WINSTON COUNTY - Beginning tomorrow, Aug. 29, the procedure of uniting in marriage in Alabama will change, and the jury is still out on whether the new method will be for the better or worse.
Act 2019-340 passed by the Alabama Legislature in the spring abolishes the requirement for couples getting married to apply for a marriage license, as well as the need to have a ceremony in order to be considered married. Instead, all couples have to do to be considered married is fill out an Alabama Marriage Certificate Form provided by the state, have it notarized and delivering the original form to their county’s probate judge’s office within 30 days of the date of the signatures and notarization of the form, as well as pay a fee.
Winston County Probate Judge Sheila Moore noted that the new law will create several changes for her office, with one of the most significant being that the Probate Judge’s office will no longer issue marriage licenses.
"This new law is coming from an act the legislature passed," Moore said. "There is no longer a marriage license. There is an Alabama marriage certificate."
Moore said that the marriage certificate forms will not be available at her office.
"This bill took it out of the hands of probate judges," Moore said about the marriage certificates. However, Moore plans to have the form and its accompanying directions available on the Winston County Probate Judge's website, www.winstoncountyprobate.org. The form will not have an auto-fill option but will have to be printed out. There will also be an instruction sheet listing step-by-step how to go about filling out the form. Moore is not required to provide this information on the website, but is doing so as a courtesy to the citizens of Winston County.
The Alabama Marriage Certificate form is very specific and must be filled out correctly in order for a marriage to be considered legal. Forms must be printed out on 8 1/2 x 11 white or very light colored paper, with the information typed or written legibly in preferably black ink. Blue ink will be allowed, but no other colors of ink will be acceptable, Moore said. Forms with whiteout on them could be rejected by the state department of public health.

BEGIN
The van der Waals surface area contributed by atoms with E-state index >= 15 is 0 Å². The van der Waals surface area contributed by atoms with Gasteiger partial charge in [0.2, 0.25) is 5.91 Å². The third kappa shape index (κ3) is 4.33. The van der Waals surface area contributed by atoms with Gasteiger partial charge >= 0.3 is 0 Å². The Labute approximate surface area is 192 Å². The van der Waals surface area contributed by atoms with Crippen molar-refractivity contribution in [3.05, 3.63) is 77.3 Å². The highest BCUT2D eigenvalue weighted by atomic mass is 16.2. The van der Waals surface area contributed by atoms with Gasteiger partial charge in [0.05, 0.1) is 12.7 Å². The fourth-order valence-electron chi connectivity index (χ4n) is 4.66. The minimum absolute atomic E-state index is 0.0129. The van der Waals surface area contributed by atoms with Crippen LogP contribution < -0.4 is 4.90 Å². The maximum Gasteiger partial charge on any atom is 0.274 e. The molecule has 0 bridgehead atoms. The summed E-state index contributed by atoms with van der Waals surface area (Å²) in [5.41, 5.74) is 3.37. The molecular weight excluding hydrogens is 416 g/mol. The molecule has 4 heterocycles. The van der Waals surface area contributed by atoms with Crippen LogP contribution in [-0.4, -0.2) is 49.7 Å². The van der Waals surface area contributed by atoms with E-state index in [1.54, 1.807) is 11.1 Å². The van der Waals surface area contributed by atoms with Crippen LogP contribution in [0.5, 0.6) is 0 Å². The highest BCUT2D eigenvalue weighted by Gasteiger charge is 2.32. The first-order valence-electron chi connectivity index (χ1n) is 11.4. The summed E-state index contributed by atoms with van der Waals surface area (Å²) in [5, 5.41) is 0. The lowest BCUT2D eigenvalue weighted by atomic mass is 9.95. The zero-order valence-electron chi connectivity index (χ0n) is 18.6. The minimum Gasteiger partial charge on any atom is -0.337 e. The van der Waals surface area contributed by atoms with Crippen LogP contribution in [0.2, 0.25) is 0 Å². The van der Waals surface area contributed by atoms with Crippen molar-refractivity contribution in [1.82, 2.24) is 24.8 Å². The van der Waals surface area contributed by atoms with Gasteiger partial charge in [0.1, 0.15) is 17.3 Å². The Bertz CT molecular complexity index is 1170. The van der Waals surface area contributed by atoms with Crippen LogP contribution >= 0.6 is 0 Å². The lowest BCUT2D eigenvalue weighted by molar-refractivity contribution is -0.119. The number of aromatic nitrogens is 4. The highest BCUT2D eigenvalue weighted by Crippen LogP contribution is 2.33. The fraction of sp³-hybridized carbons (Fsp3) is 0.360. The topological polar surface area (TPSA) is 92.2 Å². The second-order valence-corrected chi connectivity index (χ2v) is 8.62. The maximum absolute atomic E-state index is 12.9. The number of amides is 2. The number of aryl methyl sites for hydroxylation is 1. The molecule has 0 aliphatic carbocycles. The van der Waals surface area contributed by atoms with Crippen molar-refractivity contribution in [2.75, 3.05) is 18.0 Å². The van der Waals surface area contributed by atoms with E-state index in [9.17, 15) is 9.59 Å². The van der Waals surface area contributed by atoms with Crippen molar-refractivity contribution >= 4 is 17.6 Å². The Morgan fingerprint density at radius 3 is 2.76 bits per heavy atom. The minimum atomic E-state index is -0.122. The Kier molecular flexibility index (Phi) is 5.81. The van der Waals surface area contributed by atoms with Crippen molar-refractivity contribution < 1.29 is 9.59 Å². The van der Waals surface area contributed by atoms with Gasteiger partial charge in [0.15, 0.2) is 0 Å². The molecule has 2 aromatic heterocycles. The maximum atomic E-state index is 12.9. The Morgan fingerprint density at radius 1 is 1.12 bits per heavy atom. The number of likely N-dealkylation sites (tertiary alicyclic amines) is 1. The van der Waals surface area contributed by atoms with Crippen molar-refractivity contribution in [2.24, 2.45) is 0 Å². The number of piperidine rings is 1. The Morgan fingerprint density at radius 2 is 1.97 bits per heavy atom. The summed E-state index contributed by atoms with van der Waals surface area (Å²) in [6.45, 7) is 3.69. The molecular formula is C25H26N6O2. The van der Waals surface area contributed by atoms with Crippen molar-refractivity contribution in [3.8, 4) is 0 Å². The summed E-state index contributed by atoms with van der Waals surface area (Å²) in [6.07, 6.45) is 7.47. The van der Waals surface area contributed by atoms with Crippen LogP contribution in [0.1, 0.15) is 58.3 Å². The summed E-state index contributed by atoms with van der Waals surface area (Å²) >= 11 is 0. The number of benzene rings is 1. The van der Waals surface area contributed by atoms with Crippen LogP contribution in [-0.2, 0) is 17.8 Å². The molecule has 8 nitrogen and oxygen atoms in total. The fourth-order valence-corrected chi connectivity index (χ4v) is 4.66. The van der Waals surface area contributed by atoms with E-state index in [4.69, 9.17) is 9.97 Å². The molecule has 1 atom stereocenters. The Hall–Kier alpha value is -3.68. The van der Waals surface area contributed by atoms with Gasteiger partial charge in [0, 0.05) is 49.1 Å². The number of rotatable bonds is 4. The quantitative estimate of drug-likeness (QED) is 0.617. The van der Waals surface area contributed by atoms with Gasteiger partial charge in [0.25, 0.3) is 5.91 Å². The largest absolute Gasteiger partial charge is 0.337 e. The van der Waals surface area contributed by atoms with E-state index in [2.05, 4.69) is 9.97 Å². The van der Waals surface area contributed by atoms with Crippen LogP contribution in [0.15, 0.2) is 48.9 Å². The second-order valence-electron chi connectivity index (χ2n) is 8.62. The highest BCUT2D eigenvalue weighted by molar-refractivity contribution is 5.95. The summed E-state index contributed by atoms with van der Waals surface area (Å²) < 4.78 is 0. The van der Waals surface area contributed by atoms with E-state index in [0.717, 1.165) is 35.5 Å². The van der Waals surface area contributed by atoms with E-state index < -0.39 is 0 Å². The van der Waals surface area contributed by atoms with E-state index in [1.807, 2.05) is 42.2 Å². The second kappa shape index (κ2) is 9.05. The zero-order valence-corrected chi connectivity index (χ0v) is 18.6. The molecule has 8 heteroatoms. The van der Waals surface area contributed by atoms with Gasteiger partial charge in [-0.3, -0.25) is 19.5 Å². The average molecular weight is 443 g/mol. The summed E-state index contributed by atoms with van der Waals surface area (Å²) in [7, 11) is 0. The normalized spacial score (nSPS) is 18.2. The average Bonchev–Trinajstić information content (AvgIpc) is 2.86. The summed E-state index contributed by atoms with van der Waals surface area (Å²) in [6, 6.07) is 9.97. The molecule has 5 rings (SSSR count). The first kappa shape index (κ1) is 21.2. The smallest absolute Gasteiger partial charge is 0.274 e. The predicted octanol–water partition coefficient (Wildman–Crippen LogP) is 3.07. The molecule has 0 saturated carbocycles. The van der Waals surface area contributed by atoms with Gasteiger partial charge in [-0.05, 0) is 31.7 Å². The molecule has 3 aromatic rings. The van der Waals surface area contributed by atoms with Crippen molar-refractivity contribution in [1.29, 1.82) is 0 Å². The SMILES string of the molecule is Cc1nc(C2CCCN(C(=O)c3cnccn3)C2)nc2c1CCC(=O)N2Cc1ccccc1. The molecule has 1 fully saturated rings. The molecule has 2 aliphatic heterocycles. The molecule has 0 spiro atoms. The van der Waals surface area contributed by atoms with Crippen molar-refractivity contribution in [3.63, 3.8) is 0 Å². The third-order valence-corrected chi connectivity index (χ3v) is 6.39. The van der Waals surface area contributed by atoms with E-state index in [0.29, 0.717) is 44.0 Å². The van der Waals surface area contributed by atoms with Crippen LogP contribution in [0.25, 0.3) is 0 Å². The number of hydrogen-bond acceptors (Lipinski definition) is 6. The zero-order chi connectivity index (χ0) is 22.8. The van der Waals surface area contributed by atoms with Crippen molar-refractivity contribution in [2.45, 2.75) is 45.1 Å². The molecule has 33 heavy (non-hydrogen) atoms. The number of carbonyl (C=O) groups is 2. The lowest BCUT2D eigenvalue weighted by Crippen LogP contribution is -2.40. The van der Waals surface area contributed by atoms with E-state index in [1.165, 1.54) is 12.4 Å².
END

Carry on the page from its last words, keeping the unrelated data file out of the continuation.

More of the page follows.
Once the form is completely filled out, the couple must each sign the form and have it notarized. The Winston County Probate Judge’s office will not be able to notarize the certificates, Moore said.
"This office cannot notarize anything that will be filed within this office," Moore said. "They will have to find a notary."
Notaries are available at many locations, including banks, public libraries and some pharmacies. A couple’s personal bank should provide notary services for free, but there may be a charge for notary services. Under Alabama law, a notary public is able to charge $5 for each signature that is notarized and for each official act performed. Notaries who drive to meet with someone can also charge an additional fee or fees to compensate them for the expense of travel; Alabama does not set limits on what a notary can charge for travel.
A list of commissioned notaries is available at the Alabama Secretary of State’s website at www.sos.alabama.gov/administrative-services/notaries-public.
Moore has some advice for local notaries who may be planning to notarize the new marriage certifciate forms. She recommends all area notaries follow the state law and keep a log listing the persons for whom they are notarizing documents, with the date the documents were notarized. Moore suggests that notaries ask for identification from couples to make sure everything is in order and to make sure the person is of sound mind and understands what he or she is signing. Notaries should also make sure all the blocks on the certificate have been filled out before notarizing the document.